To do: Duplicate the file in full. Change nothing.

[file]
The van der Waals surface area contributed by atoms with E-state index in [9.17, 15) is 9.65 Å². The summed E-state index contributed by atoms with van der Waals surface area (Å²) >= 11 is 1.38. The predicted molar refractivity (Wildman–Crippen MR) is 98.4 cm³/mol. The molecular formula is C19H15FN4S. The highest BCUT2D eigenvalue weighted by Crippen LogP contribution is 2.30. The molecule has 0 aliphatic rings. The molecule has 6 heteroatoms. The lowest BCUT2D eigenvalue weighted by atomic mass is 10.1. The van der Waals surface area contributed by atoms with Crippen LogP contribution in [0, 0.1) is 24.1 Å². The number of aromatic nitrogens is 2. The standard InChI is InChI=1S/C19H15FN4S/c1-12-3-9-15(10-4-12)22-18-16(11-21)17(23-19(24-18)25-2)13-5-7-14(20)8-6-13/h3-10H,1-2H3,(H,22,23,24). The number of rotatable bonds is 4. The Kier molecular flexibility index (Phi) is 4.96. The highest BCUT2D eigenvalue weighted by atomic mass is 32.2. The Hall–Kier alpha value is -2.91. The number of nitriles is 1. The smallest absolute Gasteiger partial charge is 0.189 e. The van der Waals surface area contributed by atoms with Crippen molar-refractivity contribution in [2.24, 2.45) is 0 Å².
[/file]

The van der Waals surface area contributed by atoms with E-state index in [9.17, 15) is 9.65 Å². The summed E-state index contributed by atoms with van der Waals surface area (Å²) >= 11 is 1.38. The predicted molar refractivity (Wildman–Crippen MR) is 98.4 cm³/mol. The molecular formula is C19H15FN4S. The highest BCUT2D eigenvalue weighted by Crippen LogP contribution is 2.30. The molecule has 0 aliphatic rings. The molecule has 6 heteroatoms. The lowest BCUT2D eigenvalue weighted by atomic mass is 10.1. The van der Waals surface area contributed by atoms with Crippen LogP contribution in [0, 0.1) is 24.1 Å². The number of aromatic nitrogens is 2. The standard InChI is InChI=1S/C19H15FN4S/c1-12-3-9-15(10-4-12)22-18-16(11-21)17(23-19(24-18)25-2)13-5-7-14(20)8-6-13/h3-10H,1-2H3,(H,22,23,24). The number of rotatable bonds is 4. The Kier molecular flexibility index (Phi) is 4.96. The highest BCUT2D eigenvalue weighted by atomic mass is 32.2. The Hall–Kier alpha value is -2.91. The number of nitriles is 1. The smallest absolute Gasteiger partial charge is 0.189 e. The van der Waals surface area contributed by atoms with Crippen molar-refractivity contribution in [2.24, 2.45) is 0 Å².